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A recent study led by the University of Bristol has found that exposure to air pollution during pregnancy can lead to mental health problems in adolescence. The study, published in JAMA Network Open, looked at the long-term impact of early-life exposure to air and noise pollution on mental health. It is believed that air pollution, made up of toxic gases and particulate matter, can contribute to mental health problems by compromising the blood-brain barrier, promoting neuroinflammation, and directly entering the brain and damaging tissue.

Previous research has shown that youth is a critical period for the onset of mental health problems, yet few studies have investigated the impact of air and noise pollution exposure during early life. The study examined the associations between exposure to pollution during pregnancy, childhood, and adolescence with psychotic experiences, depression, and anxiety. By using data from over 9,000 participants in the Children of the 90s birth cohort study, researchers were able to map outdoor air and noise pollution in South West England at different time points and link it to mental health reports at ages 13, 18, and 24.

The results showed that even small increases in fine particulate matter during pregnancy and childhood were associated with more psychotic experiences and depression symptoms in teenage years and early adulthood. The study found that for every 0.72 micrograms per cubic meter increase in fine particulate matter (PM2.5) during pregnancy and childhood, there was an 11% increased odds of psychotic experiences and a 9% increased odds of depression. In contrast, higher noise pollution exposure during childhood and teenage years was associated with more anxiety symptoms.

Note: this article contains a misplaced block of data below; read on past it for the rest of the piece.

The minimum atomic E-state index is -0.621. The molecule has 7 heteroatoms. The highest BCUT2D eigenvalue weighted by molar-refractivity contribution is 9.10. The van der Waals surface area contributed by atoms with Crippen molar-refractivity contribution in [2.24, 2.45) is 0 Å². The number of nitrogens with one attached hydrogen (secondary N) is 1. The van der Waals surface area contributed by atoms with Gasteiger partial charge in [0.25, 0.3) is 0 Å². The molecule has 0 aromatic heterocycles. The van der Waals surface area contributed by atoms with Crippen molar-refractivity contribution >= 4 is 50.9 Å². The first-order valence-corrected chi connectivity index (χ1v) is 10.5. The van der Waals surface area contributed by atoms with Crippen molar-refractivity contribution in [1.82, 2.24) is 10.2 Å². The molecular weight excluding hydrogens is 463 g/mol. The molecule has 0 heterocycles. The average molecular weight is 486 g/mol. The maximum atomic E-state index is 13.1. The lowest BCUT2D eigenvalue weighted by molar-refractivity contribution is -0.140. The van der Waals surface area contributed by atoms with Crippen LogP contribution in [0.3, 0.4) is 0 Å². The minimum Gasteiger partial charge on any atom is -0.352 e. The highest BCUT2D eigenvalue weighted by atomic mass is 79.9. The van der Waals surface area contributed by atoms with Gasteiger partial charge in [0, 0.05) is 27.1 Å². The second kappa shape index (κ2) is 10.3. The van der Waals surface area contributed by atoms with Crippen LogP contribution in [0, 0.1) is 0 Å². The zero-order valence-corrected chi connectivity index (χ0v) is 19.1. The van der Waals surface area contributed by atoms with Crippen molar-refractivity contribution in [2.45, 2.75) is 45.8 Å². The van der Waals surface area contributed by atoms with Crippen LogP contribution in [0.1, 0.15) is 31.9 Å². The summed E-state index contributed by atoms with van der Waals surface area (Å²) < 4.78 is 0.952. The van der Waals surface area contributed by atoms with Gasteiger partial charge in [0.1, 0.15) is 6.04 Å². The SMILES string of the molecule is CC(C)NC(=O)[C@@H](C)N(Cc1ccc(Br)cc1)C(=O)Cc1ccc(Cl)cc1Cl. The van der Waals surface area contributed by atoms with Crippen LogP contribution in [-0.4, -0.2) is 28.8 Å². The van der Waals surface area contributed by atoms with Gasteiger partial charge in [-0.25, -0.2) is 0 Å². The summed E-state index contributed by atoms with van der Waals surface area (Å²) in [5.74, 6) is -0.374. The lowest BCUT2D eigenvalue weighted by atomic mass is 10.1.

Dr. Joanne Newbury, the lead author of the study, emphasized the importance of these findings, noting that a majority of those affected by psychiatric disorders become unwell before the age of 25. She highlighted the need for interventions to reduce exposure to air pollution, such as low emissions zones, which could potentially improve mental health. The research was funded by various organizations including the University of Bristol, Wellcome, ESRC, MRC, NIHR, and NERC and involved researchers from King’s College London, UCL, and Cardiff University.

The study adds to a growing body of evidence showing the detrimental impact of air pollution on mental health. The findings suggest that interventions targeting vulnerable groups, such as pregnant women and children, could lead to rapid reductions in exposure and potentially improve mental health outcomes. While the study does not prove causation, other research has shown that low emissions zones have a positive impact on mental health. Overall, the research highlights the importance of addressing air pollution as a preventable exposure that can have significant effects on mental health.

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